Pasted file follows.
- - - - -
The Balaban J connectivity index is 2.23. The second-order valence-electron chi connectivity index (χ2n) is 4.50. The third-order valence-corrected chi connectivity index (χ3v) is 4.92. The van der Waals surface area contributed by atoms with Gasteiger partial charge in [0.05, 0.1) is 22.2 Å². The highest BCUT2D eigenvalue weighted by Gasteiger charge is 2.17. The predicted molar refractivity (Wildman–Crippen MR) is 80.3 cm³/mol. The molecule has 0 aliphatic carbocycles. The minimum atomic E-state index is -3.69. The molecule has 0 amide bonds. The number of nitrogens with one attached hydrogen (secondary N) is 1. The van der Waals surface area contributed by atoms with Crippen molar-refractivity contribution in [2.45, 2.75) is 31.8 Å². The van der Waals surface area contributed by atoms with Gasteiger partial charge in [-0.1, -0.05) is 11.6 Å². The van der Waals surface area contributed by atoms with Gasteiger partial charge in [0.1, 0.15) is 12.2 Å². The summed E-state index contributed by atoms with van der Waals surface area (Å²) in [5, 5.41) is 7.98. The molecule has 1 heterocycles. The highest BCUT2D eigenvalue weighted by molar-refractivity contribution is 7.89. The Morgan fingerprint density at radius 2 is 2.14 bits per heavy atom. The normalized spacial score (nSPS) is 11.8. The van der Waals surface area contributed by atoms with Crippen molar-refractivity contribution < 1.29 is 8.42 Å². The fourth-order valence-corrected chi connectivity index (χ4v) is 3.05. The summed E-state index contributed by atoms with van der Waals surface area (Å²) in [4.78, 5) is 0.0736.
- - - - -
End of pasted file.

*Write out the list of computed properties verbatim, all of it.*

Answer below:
The Balaban J connectivity index is 2.23. The second-order valence-electron chi connectivity index (χ2n) is 4.50. The third-order valence-corrected chi connectivity index (χ3v) is 4.92. The van der Waals surface area contributed by atoms with Gasteiger partial charge in [0.05, 0.1) is 22.2 Å². The highest BCUT2D eigenvalue weighted by Gasteiger charge is 2.17. The predicted molar refractivity (Wildman–Crippen MR) is 80.3 cm³/mol. The molecule has 0 aliphatic carbocycles. The minimum atomic E-state index is -3.69. The molecule has 0 amide bonds. The number of nitrogens with one attached hydrogen (secondary N) is 1. The van der Waals surface area contributed by atoms with Crippen molar-refractivity contribution in [2.45, 2.75) is 31.8 Å². The van der Waals surface area contributed by atoms with Gasteiger partial charge in [-0.1, -0.05) is 11.6 Å². The van der Waals surface area contributed by atoms with Gasteiger partial charge in [0.1, 0.15) is 12.2 Å². The summed E-state index contributed by atoms with van der Waals surface area (Å²) in [5, 5.41) is 7.98. The molecule has 1 heterocycles. The highest BCUT2D eigenvalue weighted by molar-refractivity contribution is 7.89. The Morgan fingerprint density at radius 2 is 2.14 bits per heavy atom. The normalized spacial score (nSPS) is 11.8. The van der Waals surface area contributed by atoms with Crippen molar-refractivity contribution < 1.29 is 8.42 Å². The fourth-order valence-corrected chi connectivity index (χ4v) is 3.05. The summed E-state index contributed by atoms with van der Waals surface area (Å²) in [4.78, 5) is 0.0736.